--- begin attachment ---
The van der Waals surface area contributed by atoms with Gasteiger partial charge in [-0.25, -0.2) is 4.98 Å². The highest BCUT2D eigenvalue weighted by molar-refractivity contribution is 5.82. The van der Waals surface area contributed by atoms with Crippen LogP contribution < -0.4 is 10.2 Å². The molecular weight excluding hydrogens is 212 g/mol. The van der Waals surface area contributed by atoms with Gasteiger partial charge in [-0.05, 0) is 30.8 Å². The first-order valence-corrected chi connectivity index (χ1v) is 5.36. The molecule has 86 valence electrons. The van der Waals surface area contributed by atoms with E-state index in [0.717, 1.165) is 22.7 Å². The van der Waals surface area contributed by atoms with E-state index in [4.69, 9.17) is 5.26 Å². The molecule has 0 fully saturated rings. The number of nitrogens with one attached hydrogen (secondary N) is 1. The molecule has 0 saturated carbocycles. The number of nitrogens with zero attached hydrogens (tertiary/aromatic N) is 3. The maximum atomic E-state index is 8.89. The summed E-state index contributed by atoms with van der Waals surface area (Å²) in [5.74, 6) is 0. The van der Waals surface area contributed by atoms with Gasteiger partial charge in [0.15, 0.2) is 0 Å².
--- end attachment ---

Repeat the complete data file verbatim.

The van der Waals surface area contributed by atoms with Gasteiger partial charge in [-0.25, -0.2) is 4.98 Å². The highest BCUT2D eigenvalue weighted by molar-refractivity contribution is 5.82. The van der Waals surface area contributed by atoms with Crippen LogP contribution < -0.4 is 10.2 Å². The molecular weight excluding hydrogens is 212 g/mol. The van der Waals surface area contributed by atoms with Gasteiger partial charge in [-0.05, 0) is 30.8 Å². The first-order valence-corrected chi connectivity index (χ1v) is 5.36. The molecule has 86 valence electrons. The van der Waals surface area contributed by atoms with E-state index in [0.717, 1.165) is 22.7 Å². The van der Waals surface area contributed by atoms with E-state index in [4.69, 9.17) is 5.26 Å². The molecule has 0 fully saturated rings. The number of nitrogens with one attached hydrogen (secondary N) is 1. The molecule has 0 saturated carbocycles. The number of nitrogens with zero attached hydrogens (tertiary/aromatic N) is 3. The maximum atomic E-state index is 8.89. The summed E-state index contributed by atoms with van der Waals surface area (Å²) in [5.74, 6) is 0. The van der Waals surface area contributed by atoms with Gasteiger partial charge in [0.15, 0.2) is 0 Å².